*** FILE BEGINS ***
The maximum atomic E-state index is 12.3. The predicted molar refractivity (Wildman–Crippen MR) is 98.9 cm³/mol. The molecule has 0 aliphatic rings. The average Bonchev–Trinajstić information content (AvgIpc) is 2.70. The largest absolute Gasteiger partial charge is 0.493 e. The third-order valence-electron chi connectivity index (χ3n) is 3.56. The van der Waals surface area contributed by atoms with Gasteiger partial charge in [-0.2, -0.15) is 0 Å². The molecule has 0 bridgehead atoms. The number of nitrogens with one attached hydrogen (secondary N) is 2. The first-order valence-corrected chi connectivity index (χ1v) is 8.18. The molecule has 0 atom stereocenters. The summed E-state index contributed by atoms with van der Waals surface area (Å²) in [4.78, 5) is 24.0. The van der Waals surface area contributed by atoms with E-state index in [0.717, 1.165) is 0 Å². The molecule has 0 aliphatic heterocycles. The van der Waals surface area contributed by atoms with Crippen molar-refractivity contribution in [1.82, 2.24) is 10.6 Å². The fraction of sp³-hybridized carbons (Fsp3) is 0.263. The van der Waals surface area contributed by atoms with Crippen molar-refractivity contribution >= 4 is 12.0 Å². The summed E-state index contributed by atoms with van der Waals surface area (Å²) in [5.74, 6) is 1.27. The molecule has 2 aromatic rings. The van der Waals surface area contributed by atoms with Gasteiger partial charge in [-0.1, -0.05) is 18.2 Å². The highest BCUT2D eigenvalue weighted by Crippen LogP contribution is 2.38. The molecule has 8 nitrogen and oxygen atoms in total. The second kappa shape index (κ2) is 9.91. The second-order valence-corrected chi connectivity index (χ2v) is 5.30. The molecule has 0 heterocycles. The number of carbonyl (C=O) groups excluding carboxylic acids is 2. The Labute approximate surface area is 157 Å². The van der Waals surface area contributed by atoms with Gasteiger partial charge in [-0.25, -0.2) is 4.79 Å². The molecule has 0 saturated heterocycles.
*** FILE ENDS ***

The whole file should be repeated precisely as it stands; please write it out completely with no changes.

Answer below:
The maximum atomic E-state index is 12.3. The predicted molar refractivity (Wildman–Crippen MR) is 98.9 cm³/mol. The molecule has 0 aliphatic rings. The average Bonchev–Trinajstić information content (AvgIpc) is 2.70. The largest absolute Gasteiger partial charge is 0.493 e. The third-order valence-electron chi connectivity index (χ3n) is 3.56. The van der Waals surface area contributed by atoms with Gasteiger partial charge in [-0.2, -0.15) is 0 Å². The molecule has 0 bridgehead atoms. The number of nitrogens with one attached hydrogen (secondary N) is 2. The first-order valence-corrected chi connectivity index (χ1v) is 8.18. The molecule has 0 atom stereocenters. The summed E-state index contributed by atoms with van der Waals surface area (Å²) in [4.78, 5) is 24.0. The van der Waals surface area contributed by atoms with E-state index in [0.717, 1.165) is 0 Å². The molecule has 0 aliphatic heterocycles. The van der Waals surface area contributed by atoms with Crippen molar-refractivity contribution in [1.82, 2.24) is 10.6 Å². The fraction of sp³-hybridized carbons (Fsp3) is 0.263. The van der Waals surface area contributed by atoms with Crippen molar-refractivity contribution >= 4 is 12.0 Å². The summed E-state index contributed by atoms with van der Waals surface area (Å²) in [5.74, 6) is 1.27. The molecule has 2 aromatic rings. The van der Waals surface area contributed by atoms with Gasteiger partial charge in [-0.1, -0.05) is 18.2 Å². The highest BCUT2D eigenvalue weighted by Crippen LogP contribution is 2.38. The molecule has 8 nitrogen and oxygen atoms in total. The second kappa shape index (κ2) is 9.91. The second-order valence-corrected chi connectivity index (χ2v) is 5.30. The molecule has 0 heterocycles. The number of carbonyl (C=O) groups excluding carboxylic acids is 2. The Labute approximate surface area is 157 Å². The van der Waals surface area contributed by atoms with Gasteiger partial charge in [-0.25, -0.2) is 4.79 Å². The molecule has 0 saturated heterocycles.